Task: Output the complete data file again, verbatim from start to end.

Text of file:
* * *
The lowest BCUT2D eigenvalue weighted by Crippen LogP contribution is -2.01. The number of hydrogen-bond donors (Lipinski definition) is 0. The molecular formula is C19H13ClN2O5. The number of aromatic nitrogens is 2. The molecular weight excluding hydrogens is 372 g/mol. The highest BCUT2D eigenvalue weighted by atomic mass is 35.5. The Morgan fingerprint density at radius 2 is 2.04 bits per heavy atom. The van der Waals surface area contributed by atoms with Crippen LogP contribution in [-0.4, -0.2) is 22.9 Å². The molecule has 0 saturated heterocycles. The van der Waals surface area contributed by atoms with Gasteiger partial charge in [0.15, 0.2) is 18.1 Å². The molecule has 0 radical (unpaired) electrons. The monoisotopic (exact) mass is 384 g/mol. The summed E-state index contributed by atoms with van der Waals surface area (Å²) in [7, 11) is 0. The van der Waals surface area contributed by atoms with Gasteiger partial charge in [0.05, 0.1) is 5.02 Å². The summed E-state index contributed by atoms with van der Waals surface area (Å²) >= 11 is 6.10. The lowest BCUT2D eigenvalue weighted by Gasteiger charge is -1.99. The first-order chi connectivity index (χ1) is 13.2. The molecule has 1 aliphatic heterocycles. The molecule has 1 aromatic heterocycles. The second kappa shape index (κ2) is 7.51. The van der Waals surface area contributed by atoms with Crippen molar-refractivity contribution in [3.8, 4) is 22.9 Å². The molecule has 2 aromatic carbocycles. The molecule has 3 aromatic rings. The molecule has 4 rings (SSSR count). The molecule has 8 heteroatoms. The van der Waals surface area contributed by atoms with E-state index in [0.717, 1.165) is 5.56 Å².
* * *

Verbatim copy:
The lowest BCUT2D eigenvalue weighted by Crippen LogP contribution is -2.01. The number of hydrogen-bond donors (Lipinski definition) is 0. The molecular formula is C19H13ClN2O5. The number of aromatic nitrogens is 2. The molecular weight excluding hydrogens is 372 g/mol. The highest BCUT2D eigenvalue weighted by atomic mass is 35.5. The Morgan fingerprint density at radius 2 is 2.04 bits per heavy atom. The van der Waals surface area contributed by atoms with Crippen LogP contribution in [-0.4, -0.2) is 22.9 Å². The molecule has 0 saturated heterocycles. The van der Waals surface area contributed by atoms with Gasteiger partial charge in [0.15, 0.2) is 18.1 Å². The molecule has 0 radical (unpaired) electrons. The monoisotopic (exact) mass is 384 g/mol. The summed E-state index contributed by atoms with van der Waals surface area (Å²) in [7, 11) is 0. The van der Waals surface area contributed by atoms with Gasteiger partial charge in [0.05, 0.1) is 5.02 Å². The summed E-state index contributed by atoms with van der Waals surface area (Å²) >= 11 is 6.10. The lowest BCUT2D eigenvalue weighted by Gasteiger charge is -1.99. The first-order chi connectivity index (χ1) is 13.2. The molecule has 1 aliphatic heterocycles. The molecule has 1 aromatic heterocycles. The second kappa shape index (κ2) is 7.51. The van der Waals surface area contributed by atoms with Crippen molar-refractivity contribution in [3.8, 4) is 22.9 Å². The molecule has 2 aromatic carbocycles. The molecule has 3 aromatic rings. The molecule has 4 rings (SSSR count). The molecule has 8 heteroatoms. The van der Waals surface area contributed by atoms with E-state index in [0.717, 1.165) is 5.56 Å².